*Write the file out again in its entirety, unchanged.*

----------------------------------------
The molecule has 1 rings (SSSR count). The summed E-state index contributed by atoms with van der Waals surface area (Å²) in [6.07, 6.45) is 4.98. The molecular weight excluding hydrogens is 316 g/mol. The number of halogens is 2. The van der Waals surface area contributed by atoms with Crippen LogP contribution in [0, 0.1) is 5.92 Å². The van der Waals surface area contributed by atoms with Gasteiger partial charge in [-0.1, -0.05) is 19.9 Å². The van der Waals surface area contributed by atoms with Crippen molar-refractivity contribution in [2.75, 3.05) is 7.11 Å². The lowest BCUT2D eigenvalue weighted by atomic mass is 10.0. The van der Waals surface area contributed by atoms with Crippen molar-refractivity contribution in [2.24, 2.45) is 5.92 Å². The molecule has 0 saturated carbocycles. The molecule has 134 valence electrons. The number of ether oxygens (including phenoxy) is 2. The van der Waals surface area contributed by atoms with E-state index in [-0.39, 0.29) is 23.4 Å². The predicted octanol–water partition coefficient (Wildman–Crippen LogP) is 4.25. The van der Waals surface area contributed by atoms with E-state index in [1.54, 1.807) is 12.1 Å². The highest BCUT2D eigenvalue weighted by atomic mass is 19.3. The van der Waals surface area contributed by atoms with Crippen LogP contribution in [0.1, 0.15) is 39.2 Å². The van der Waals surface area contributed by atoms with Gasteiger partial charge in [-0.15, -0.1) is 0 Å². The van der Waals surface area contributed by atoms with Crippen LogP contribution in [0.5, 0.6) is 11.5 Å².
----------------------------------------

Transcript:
The molecule has 1 rings (SSSR count). The summed E-state index contributed by atoms with van der Waals surface area (Å²) in [6.07, 6.45) is 4.98. The molecular weight excluding hydrogens is 316 g/mol. The number of halogens is 2. The van der Waals surface area contributed by atoms with Crippen LogP contribution in [0, 0.1) is 5.92 Å². The van der Waals surface area contributed by atoms with Gasteiger partial charge in [-0.1, -0.05) is 19.9 Å². The van der Waals surface area contributed by atoms with Crippen molar-refractivity contribution in [2.75, 3.05) is 7.11 Å². The lowest BCUT2D eigenvalue weighted by atomic mass is 10.0. The van der Waals surface area contributed by atoms with Crippen molar-refractivity contribution in [2.24, 2.45) is 5.92 Å². The molecule has 0 saturated carbocycles. The molecule has 134 valence electrons. The number of ether oxygens (including phenoxy) is 2. The van der Waals surface area contributed by atoms with E-state index in [-0.39, 0.29) is 23.4 Å². The predicted octanol–water partition coefficient (Wildman–Crippen LogP) is 4.25. The van der Waals surface area contributed by atoms with E-state index in [1.54, 1.807) is 12.1 Å². The highest BCUT2D eigenvalue weighted by atomic mass is 19.3. The van der Waals surface area contributed by atoms with Crippen LogP contribution in [0.1, 0.15) is 39.2 Å². The van der Waals surface area contributed by atoms with Gasteiger partial charge in [-0.15, -0.1) is 0 Å². The van der Waals surface area contributed by atoms with Crippen LogP contribution in [0.5, 0.6) is 11.5 Å².